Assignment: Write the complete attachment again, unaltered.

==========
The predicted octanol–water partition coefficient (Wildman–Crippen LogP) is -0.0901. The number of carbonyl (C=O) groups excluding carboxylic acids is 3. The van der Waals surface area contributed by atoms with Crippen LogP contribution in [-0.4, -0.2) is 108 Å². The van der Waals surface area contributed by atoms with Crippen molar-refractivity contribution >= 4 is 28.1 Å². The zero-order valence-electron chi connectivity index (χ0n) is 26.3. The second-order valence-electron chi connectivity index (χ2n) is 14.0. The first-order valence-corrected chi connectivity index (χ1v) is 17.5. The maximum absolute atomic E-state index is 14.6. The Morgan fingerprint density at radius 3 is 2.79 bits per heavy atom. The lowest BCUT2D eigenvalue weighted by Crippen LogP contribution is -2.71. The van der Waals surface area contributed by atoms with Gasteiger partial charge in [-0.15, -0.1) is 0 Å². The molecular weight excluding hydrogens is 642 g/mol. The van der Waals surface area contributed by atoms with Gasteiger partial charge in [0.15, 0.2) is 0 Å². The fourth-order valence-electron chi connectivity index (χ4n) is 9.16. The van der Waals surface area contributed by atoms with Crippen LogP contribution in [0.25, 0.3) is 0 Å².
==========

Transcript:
The predicted octanol–water partition coefficient (Wildman–Crippen LogP) is -0.0901. The number of carbonyl (C=O) groups excluding carboxylic acids is 3. The van der Waals surface area contributed by atoms with Crippen LogP contribution in [-0.4, -0.2) is 108 Å². The van der Waals surface area contributed by atoms with Crippen molar-refractivity contribution >= 4 is 28.1 Å². The zero-order valence-electron chi connectivity index (χ0n) is 26.3. The second-order valence-electron chi connectivity index (χ2n) is 14.0. The first-order valence-corrected chi connectivity index (χ1v) is 17.5. The maximum absolute atomic E-state index is 14.6. The Morgan fingerprint density at radius 3 is 2.79 bits per heavy atom. The lowest BCUT2D eigenvalue weighted by Crippen LogP contribution is -2.71. The van der Waals surface area contributed by atoms with Gasteiger partial charge in [-0.15, -0.1) is 0 Å². The molecular weight excluding hydrogens is 642 g/mol. The van der Waals surface area contributed by atoms with Gasteiger partial charge in [0.15, 0.2) is 0 Å². The fourth-order valence-electron chi connectivity index (χ4n) is 9.16. The van der Waals surface area contributed by atoms with Crippen LogP contribution in [0.25, 0.3) is 0 Å².